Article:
“We have ten fingers to remind us of the Ten Commandments.”
The Ten Commandments “epitomize the childishness, the vindictiveness, the sexism, the inflexibility and the inadequacies of the bible as a book of morals, (an anti-religion website)
Of course, there are other voices, such as that of the preacher David Lose. The Ten Commandments, he says, “are not only a baseline of decency but an embodied relational, transformative encounter with all whom we meet.”
Next Sunday’s reading from Deuteronomy says that the Commandments help us “choose life.”
I just finished reading Pulitzer Prize winner Jon Meacham’s book, The Soul of America: The Battle for Our Better Angels. In one of the most moving segments, he describes the meeting of Grant and Lee at Appomattox where Lee surrendered and the Civil War ended. It was a meeting of such respect, such dignity, that it stands in stark contrast to much of the present:
The occasion was muted; the generals gracious. They were soldiers and they understood one another. In defeat, Lee was stoic; in victory, Grant was sympathetic…. Grant sent word to the Union troops: no gloating. ‘The war is over,’ he said. ‘The rebels are our countrymen again.’ As the two generals parted in the yard outside, Grant took off his hat as Lee rode by. Lee raised his own in mutual tribute.”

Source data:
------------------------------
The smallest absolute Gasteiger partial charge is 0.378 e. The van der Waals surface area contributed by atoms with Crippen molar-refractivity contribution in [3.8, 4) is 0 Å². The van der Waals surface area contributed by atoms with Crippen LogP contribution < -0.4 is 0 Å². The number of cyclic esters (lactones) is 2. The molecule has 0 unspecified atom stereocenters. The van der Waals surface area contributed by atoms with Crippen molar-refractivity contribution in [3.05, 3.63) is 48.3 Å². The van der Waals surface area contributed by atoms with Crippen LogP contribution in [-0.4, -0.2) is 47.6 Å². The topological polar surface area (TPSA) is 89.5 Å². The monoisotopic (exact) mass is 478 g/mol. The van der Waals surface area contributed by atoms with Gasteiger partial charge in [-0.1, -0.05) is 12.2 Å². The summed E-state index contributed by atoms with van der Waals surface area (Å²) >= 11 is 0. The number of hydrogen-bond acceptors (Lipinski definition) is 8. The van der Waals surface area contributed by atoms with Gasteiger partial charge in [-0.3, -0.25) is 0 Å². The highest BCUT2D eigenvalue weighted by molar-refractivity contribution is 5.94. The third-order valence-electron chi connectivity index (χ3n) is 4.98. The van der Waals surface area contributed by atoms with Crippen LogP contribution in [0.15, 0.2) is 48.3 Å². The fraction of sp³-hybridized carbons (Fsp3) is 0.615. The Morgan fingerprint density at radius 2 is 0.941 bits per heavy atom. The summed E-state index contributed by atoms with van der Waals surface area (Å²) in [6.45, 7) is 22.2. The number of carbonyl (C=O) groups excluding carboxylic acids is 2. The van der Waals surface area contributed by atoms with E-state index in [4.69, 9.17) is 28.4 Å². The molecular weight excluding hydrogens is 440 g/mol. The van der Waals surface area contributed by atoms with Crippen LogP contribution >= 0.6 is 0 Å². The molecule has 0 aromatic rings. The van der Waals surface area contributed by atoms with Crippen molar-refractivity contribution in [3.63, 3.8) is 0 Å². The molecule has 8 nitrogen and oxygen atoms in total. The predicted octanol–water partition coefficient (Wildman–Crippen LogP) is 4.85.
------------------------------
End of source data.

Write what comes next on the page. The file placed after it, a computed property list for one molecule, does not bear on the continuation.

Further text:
Somehow this heals my heart, torn apart with our leaders at each other’s throats. It shows how an individual relationship can set the standard for how to treat one another, even at the end of the greatest internal conflict our country has ever endured.
Not only an anachronistic screed about being good or the name of a bad old movie, The Ten Commandments, as Jesus elaborates on them in Sunday’s Gospel, show us that relationships are where most of our moral choices are made, and the ancient, trustworthy tradition of the Commandments can help us do relationships right.
What could be more important?
See you in church.